Local mental health service praised by the World Health Organisation

November 4th, 2020 10:05 PM

By Brian Moore

Jason Wycherley, acting manager of the National Learning Centre in Bantry.

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WEST Cork’s mental health support service, Home Focus, has been hailed by the World Health Organisation (WHO) as a shining example of best practice.

Based at The National Learning Network (NLN) in Bantry Home Focus is a partnership between the Mental Health Services and the NLN and is designed to provide outreach and individualised support to people with mental health difficulties who are isolated because of their inability to access traditional, centre-based services.

‘The programme started 15 years ago and we provide a one-on-one service for people within their communities,’ Home Focus rehabilitative training inspector, Aidan Murphy told The Southern Star.

‘Most importantly we provide a non-medical based support for people who are living their lives with mental health issues within their own communities.’

Across West Cork, Home Focus has five members who support 27 people. ‘We support those who need help in communities across West Cork, this can be home visits, visits within a community setting, phone calls or even text messages, it all depends on what people need at that particular time,’ Caroline Hayes, recovery and development officer said.

‘Many of our clients live alone, in temporary accommodation, which is extremely challenging, or with family members. Home Focus is designed to meet people where they feel comfortable where they want to meet us. We try never to direct but to let people voice their own needs and then we can let them access services within their communities, or enable them to access training or other supports that they might need.’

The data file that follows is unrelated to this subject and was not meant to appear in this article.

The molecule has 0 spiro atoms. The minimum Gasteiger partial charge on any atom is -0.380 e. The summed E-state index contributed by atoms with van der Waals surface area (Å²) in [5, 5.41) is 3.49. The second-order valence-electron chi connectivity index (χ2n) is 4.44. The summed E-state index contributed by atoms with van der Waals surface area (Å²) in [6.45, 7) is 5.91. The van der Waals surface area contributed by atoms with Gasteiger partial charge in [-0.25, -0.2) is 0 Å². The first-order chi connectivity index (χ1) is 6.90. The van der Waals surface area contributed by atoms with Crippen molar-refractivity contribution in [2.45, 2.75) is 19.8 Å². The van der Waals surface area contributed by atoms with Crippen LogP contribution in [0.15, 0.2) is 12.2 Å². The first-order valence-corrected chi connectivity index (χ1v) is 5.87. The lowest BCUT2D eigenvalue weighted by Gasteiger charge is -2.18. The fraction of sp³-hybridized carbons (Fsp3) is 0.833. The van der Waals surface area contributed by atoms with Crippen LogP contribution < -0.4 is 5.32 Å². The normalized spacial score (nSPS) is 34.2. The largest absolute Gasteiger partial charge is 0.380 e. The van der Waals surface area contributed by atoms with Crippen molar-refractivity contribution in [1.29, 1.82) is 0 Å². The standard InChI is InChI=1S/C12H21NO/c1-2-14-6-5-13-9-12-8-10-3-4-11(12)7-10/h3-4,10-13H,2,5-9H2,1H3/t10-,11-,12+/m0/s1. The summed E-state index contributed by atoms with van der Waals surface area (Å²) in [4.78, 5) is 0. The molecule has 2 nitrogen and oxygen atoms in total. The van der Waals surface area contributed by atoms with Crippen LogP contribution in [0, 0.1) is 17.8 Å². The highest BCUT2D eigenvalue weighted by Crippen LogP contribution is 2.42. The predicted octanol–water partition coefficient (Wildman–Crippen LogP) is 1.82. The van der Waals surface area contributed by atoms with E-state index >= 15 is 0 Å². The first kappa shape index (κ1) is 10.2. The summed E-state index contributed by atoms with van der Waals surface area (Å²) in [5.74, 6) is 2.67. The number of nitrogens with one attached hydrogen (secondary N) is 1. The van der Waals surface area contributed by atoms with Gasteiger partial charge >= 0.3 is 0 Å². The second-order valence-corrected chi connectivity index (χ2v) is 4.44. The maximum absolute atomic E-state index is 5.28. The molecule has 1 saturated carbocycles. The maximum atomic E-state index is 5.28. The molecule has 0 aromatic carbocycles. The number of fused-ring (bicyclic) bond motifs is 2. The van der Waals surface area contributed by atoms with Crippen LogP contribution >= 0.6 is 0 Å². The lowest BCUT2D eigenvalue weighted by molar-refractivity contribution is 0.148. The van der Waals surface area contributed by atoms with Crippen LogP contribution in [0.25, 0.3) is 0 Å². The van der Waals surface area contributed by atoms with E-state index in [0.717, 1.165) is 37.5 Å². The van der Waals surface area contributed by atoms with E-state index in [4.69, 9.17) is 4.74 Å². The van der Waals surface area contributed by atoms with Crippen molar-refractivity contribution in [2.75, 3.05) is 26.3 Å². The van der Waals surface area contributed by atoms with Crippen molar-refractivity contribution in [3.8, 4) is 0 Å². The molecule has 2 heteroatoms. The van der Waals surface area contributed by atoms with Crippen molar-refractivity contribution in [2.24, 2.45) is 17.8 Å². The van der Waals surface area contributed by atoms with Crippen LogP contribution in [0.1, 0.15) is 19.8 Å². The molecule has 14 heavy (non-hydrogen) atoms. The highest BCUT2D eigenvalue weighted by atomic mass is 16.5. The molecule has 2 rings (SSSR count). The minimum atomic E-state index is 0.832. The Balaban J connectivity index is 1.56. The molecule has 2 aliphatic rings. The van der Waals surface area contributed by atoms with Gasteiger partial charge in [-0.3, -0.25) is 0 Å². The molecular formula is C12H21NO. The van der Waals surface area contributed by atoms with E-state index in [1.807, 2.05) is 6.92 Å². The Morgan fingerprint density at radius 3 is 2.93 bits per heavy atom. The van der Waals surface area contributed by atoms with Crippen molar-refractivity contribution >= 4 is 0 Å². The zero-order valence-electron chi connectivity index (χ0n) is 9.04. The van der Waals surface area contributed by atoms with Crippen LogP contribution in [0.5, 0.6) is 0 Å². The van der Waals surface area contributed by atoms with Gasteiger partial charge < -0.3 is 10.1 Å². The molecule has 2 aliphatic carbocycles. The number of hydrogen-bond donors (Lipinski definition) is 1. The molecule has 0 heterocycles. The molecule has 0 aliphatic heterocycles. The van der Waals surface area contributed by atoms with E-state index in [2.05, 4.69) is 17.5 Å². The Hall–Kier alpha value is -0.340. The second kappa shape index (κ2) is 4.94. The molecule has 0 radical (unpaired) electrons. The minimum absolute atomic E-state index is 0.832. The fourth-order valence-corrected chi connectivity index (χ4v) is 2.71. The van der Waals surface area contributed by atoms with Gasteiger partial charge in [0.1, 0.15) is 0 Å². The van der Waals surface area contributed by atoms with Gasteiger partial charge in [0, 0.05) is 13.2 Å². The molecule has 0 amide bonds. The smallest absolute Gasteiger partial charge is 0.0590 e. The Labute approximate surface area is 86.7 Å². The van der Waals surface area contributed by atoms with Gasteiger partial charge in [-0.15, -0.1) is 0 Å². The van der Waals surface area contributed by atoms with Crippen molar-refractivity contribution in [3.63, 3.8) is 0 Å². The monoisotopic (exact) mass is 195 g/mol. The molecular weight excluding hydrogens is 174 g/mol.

The Covid-19 crisis, coupled with the ‘new normal’ of masks, social distancing and lockdowns, has also highlighted to the Home Focus team the need for extra supports for those who have difficulty navigating new rules and standards.

‘Home Focus is a training programme and is a great opportunity for people to find what they are good at and to recognised their own strengths,’ Aidan said.

‘However, as the lockdown started, we quickly discovered that there is a large digital divide when it comes to accessing training and of course reliable wi-fi services for many of our clients.’

It was Dr Pat Bracken, formerly of Bantry General Hospital, who first brought the Home Focus Project to the attention of the WHO. ‘The WHO were looking worldwide for models of best practice in the field of mental health service,’ Caroline said.

‘We are all delighted that the support we give here in West Cork has been recognised by a global authority such as the WHO. We have great support from the Mental Health Service as well as the local community mental health nurses.

Aidan Murphy concluded: ‘All our referrals are through the Mental Health Service, our ethos is centred around people first, we are here to help with managing life and to focus on the real and positive message that recovery is possible.’

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